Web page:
2021 Porsche 911 Carrera 2 GTS | PH Review

Is the new GTS fit to wear the badge in the UK?

By John Howell / Wednesday, October 27, 2021 / Loading comments

I’ll level with you. Excluding the spectacular GT3 for a moment, I am not an unalloyed fan of the 992-gen Porsche 911. Before that statement creates a pile-in on the comments, this isn’t a binary thing. It’s a nuanced criticism and doesn’t mean I think the 992 is a terrible car. It isn’t. I simply mean that, so far, the versions I’ve driven have left me a bit, well, meh. And let me explain briefly why as the context for this UK drive of the Carrera GTS.

Partly, it’s the 992’s bulk. Yes, that’s a the well-trodden (although accurate) trope, but since the birth of the 996, the 911 just keeps expanding like Augustus Gloop. When does enough become enough? I don’t know – but if you measured ‘enough’ out as a 4.5-metre by 2-metre rectangle on the road, the 992’s footprint certainly crosses the line. Then there’s its mass. The basic Carrera weighs more than 1,500 kilos, and its at-times imperfect body control alludes to a car struggling to control that heft. There are other niggles, too, like the brakes. Historically, the 911’s brakes have been beyond reproach but all the 992s I’ve tried (again, bar the GT3) have a disconcerting 5mm of dead travel before they bite. To me, that’s so not Porsche.

With that in mind, I approached the 992 Carrera GTS hopeful that it might address these issues. You see, fundamentally I adore 911s. Maybe a little too much, which is why I am so damn critical. And the 991.1 GTS I drove ‘back in the day’ was a really, really lovely thing. Yes, still wide-bodied and hardly a flyweight, but it was so beautifully sorted that none of that seemed to matter. I knew then, what with it being among the final naturally-aspirated Carreras, that the 991.1 GTS was going to be one of those sort-after 911s. The ones discussed by afficionados with an, “it’s the last of the…” preamble that’s bestowed on any 911 prior to an epoch change. A preamble that, usually, indicates it’s time to invest and, as it happens, I’ve just checked: they’re £85k now. The last time I looked they were £65k.

Anyway, back to the new model. My first experience was in the Carrera 4 GTS with the PDK transmission. It’s a good gearbox, as we know PDKs tend to be, and a cause for optimism. The GTS’s revisions include specific springs that drop the ride height by 10mm compared with the Carrera S, and the addition of GT3-style helper springs to soften the initial response. The brakes are from the Turbo (408mm cross-drilled iron discs up front and 380mm at the rear) and the GTS’s modest but welcome power gain is delivered with a higher boost and better charge cooling – look at the rear, just under the numberplate, and you’ll see some vents that are aren’t there on the regular Carreras. They allow a freer flow of air from the engine cover vent through the intercooler matrix and out again. This particular Carrera 4 GTS also had rear-wheel steering, but that’s nothing to worry about. Porsche’s RWS doesn’t usually corrupt things, and it doesn’t here. And I happened to have driven to the launch event in a Cayman, which, despite being a very well-sorted car, didn’t have the GTS’s light touch and finger-tip feedback.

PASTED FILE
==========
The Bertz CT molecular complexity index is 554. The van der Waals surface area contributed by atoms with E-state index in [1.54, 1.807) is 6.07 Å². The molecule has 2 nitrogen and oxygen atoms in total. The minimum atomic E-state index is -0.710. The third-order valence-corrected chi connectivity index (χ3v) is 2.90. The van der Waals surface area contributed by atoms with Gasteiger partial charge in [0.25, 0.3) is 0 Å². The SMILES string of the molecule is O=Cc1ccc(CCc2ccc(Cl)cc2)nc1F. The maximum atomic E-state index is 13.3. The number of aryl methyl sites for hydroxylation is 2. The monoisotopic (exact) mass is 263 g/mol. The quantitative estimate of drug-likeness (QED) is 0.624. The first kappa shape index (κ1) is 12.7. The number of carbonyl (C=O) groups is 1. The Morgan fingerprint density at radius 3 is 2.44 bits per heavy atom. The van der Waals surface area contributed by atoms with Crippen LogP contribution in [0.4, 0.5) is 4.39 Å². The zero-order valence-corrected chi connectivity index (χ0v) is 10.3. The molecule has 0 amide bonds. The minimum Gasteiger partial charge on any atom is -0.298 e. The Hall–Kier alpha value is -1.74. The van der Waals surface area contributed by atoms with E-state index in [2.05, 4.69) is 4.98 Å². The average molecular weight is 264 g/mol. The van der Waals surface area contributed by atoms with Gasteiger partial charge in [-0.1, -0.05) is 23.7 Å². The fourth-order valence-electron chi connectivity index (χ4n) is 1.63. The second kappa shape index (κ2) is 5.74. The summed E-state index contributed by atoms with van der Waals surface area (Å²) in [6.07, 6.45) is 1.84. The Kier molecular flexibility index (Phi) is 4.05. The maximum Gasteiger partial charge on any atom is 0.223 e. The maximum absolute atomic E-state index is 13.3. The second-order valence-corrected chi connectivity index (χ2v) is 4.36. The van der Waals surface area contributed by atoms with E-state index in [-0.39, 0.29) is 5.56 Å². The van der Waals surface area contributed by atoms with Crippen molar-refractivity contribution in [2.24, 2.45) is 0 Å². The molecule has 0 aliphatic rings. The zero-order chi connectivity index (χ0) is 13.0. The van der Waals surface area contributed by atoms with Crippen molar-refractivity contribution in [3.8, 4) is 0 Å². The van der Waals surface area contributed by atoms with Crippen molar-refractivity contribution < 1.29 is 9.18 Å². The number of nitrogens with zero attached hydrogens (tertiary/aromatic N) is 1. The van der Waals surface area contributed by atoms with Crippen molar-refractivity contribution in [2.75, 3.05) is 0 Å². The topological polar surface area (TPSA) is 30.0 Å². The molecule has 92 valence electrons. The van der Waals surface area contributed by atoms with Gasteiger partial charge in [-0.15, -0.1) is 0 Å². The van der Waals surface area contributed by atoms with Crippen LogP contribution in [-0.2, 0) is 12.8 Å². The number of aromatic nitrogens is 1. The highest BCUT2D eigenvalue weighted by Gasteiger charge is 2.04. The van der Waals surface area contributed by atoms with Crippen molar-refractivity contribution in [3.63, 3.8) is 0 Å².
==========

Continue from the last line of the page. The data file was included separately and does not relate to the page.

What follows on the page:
The GTS’s engine sounds like a flat-six should, too. It’s still not quite as musical as the pre-turbo days, but there’s plenty of interesting whirs and harmonics do get lost in. Although it’s better without the GTS’s standard sports exhaust activated, because the extra resonances seem a bit unnecessary in the mid to upper reaches of the rev range. The engine is quite boosty, too, even in Normal mode, with a stark difference in response between 1,800 to 2,100rpm, but it zings round to the 7,500rpm limiter eagerly and there’s no doubting it’s stupidly quick. Add in the Carrera 4’s traction and you find yourself pulling onto a dual carriageway muttering, “good Lord; how’s that 70mph already?”